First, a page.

TOKYO -- The U.S. is stepping up efforts to counter China's growing role in infrastructure financing in Africa and other emerging markets, according to a new report, highlighting the expanding scope of the rivalry between the world's two largest economies.
Chinese development finance institutions and export credit agencies accounted for 53% of the investment flowing into African power projects in the past 10 years, according to a report released by U.S. law firm Baker McKenzie and U.K. financial data provider IJGlobal on Monday. U.S. peers only contributed 3% of the funding, the research found.
However, a survey of more than 430 executives in the industry found that respondents were evenly split on whether U.S. or Chinese finance institutions would be the most active lenders for African power projects over the next decade.
"The U.S. is not standing on the sidelines watching," the report said.
Chinese government-backed lending has surged in recent years, driven by its Belt and Road Initiative. The project has been plugging the massive demand for infrastructure development in Africa and other emerging markets.
But in a countermeasure, the U.S. recently consolidated overseas development agencies into a new body, the International Development Finance Corporation, with lending capacity of $60 billion. The move "is further evidence that the U.S. is indeed reviving its interest in bilateral policy lending," the report noted.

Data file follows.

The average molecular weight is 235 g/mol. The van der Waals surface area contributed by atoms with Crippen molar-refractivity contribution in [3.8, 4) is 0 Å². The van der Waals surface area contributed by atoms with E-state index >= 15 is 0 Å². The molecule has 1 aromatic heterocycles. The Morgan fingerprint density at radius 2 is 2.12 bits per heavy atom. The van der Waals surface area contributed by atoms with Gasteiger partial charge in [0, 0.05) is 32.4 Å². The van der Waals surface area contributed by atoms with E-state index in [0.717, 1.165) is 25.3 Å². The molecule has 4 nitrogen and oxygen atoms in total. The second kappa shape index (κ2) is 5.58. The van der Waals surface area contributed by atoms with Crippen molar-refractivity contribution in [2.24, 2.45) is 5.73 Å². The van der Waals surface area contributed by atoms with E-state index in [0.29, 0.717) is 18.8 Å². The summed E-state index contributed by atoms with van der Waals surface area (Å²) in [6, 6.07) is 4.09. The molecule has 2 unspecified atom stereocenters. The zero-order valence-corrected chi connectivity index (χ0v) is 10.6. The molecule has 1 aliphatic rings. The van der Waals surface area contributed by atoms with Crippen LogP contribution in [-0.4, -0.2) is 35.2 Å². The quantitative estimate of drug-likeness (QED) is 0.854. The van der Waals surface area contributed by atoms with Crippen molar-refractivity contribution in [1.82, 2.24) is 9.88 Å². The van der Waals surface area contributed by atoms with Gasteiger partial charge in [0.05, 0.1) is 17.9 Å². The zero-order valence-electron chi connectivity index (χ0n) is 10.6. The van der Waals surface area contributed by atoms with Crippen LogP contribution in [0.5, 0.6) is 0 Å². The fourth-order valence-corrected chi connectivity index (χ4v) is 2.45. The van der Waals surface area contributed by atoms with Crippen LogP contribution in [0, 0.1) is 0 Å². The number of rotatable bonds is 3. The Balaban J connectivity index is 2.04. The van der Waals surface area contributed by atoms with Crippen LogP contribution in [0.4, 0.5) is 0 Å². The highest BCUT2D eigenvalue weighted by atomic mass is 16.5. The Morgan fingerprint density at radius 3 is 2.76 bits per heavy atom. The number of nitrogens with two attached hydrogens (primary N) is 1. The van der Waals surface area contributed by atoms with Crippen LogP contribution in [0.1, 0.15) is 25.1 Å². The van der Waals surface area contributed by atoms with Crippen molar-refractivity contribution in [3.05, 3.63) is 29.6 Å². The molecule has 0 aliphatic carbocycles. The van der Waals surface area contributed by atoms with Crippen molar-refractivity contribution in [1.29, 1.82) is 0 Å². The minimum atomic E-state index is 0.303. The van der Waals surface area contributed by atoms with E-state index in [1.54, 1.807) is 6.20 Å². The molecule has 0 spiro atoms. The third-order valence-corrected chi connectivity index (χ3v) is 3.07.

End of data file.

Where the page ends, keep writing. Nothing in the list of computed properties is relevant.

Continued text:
Nevertheless, the Belt and Road Initiative is still in its early stages and has room to grow. "As development in BRI countries accelerates, industrial parks and new markets for Chinese suppliers and retail goods will open up, starting a new phase for the initiative," according to the report.
The findings signal a new dimension in U.S.-China rivalry, which is currently centered on trade and security issues.
The role of state-owned finance institutions in the $120 billion global market for financing emerging market infrastructure is set to grow, according the report. "They offer certainty through the economic cycle and political volatility", and are able to withstand risk that commercial lenders are unwilling to take, said Michael Foundethakis, global head of banking and finance at Baker McKenzie.
His assessment underscores the challenges facing multilateral finance institutions like the International Finance Corporation. More than two-thirds of respondents to the survey confirmed that creditor governments were increasingly focused on bilateral policy lending over multilateral lending.